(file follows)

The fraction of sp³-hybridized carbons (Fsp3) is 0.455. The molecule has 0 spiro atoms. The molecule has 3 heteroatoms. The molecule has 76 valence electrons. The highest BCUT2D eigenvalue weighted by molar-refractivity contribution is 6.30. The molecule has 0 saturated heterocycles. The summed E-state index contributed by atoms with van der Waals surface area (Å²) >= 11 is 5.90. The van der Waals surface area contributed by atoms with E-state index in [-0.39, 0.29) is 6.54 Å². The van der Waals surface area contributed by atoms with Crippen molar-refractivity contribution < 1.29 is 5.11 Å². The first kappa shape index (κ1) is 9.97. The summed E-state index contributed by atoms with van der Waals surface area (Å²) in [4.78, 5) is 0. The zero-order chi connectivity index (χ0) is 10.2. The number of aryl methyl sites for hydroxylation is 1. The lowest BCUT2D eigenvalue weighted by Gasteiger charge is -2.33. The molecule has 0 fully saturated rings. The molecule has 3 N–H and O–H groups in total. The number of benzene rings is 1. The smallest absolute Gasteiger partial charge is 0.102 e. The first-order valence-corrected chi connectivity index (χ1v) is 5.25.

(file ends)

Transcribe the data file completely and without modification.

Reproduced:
The fraction of sp³-hybridized carbons (Fsp3) is 0.455. The molecule has 0 spiro atoms. The molecule has 3 heteroatoms. The molecule has 76 valence electrons. The highest BCUT2D eigenvalue weighted by molar-refractivity contribution is 6.30. The molecule has 0 saturated heterocycles. The summed E-state index contributed by atoms with van der Waals surface area (Å²) >= 11 is 5.90. The van der Waals surface area contributed by atoms with E-state index in [-0.39, 0.29) is 6.54 Å². The van der Waals surface area contributed by atoms with Crippen molar-refractivity contribution < 1.29 is 5.11 Å². The first kappa shape index (κ1) is 9.97. The summed E-state index contributed by atoms with van der Waals surface area (Å²) in [4.78, 5) is 0. The zero-order chi connectivity index (χ0) is 10.2. The number of aryl methyl sites for hydroxylation is 1. The lowest BCUT2D eigenvalue weighted by Gasteiger charge is -2.33. The molecule has 0 fully saturated rings. The molecule has 3 N–H and O–H groups in total. The number of benzene rings is 1. The smallest absolute Gasteiger partial charge is 0.102 e. The first-order valence-corrected chi connectivity index (χ1v) is 5.25.